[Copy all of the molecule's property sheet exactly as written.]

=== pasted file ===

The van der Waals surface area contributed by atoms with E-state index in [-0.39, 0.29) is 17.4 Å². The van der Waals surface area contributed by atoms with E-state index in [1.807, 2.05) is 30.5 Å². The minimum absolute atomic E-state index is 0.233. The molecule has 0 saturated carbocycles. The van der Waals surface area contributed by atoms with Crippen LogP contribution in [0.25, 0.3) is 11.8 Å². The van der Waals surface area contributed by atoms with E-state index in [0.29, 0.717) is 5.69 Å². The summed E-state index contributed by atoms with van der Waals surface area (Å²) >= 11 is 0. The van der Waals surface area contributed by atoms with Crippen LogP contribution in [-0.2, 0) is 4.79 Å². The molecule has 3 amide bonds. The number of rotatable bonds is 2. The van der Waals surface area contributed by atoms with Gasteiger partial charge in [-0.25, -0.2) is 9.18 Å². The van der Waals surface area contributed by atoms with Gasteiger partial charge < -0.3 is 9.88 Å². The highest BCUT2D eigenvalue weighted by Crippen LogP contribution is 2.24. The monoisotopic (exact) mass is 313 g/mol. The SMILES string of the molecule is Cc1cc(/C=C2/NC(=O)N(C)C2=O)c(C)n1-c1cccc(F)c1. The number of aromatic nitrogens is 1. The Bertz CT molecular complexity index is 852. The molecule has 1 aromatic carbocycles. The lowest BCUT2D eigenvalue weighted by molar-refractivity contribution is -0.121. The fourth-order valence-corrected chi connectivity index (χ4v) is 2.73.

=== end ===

The van der Waals surface area contributed by atoms with E-state index in [-0.39, 0.29) is 17.4 Å². The van der Waals surface area contributed by atoms with E-state index in [1.807, 2.05) is 30.5 Å². The minimum absolute atomic E-state index is 0.233. The molecule has 0 saturated carbocycles. The van der Waals surface area contributed by atoms with Crippen LogP contribution in [0.25, 0.3) is 11.8 Å². The van der Waals surface area contributed by atoms with E-state index in [0.29, 0.717) is 5.69 Å². The summed E-state index contributed by atoms with van der Waals surface area (Å²) >= 11 is 0. The van der Waals surface area contributed by atoms with Crippen LogP contribution in [-0.2, 0) is 4.79 Å². The molecule has 3 amide bonds. The number of rotatable bonds is 2. The van der Waals surface area contributed by atoms with Gasteiger partial charge in [-0.25, -0.2) is 9.18 Å². The van der Waals surface area contributed by atoms with Gasteiger partial charge < -0.3 is 9.88 Å². The highest BCUT2D eigenvalue weighted by Crippen LogP contribution is 2.24. The monoisotopic (exact) mass is 313 g/mol. The SMILES string of the molecule is Cc1cc(/C=C2/NC(=O)N(C)C2=O)c(C)n1-c1cccc(F)c1. The number of aromatic nitrogens is 1. The Bertz CT molecular complexity index is 852. The molecule has 1 aromatic carbocycles. The lowest BCUT2D eigenvalue weighted by molar-refractivity contribution is -0.121. The fourth-order valence-corrected chi connectivity index (χ4v) is 2.73.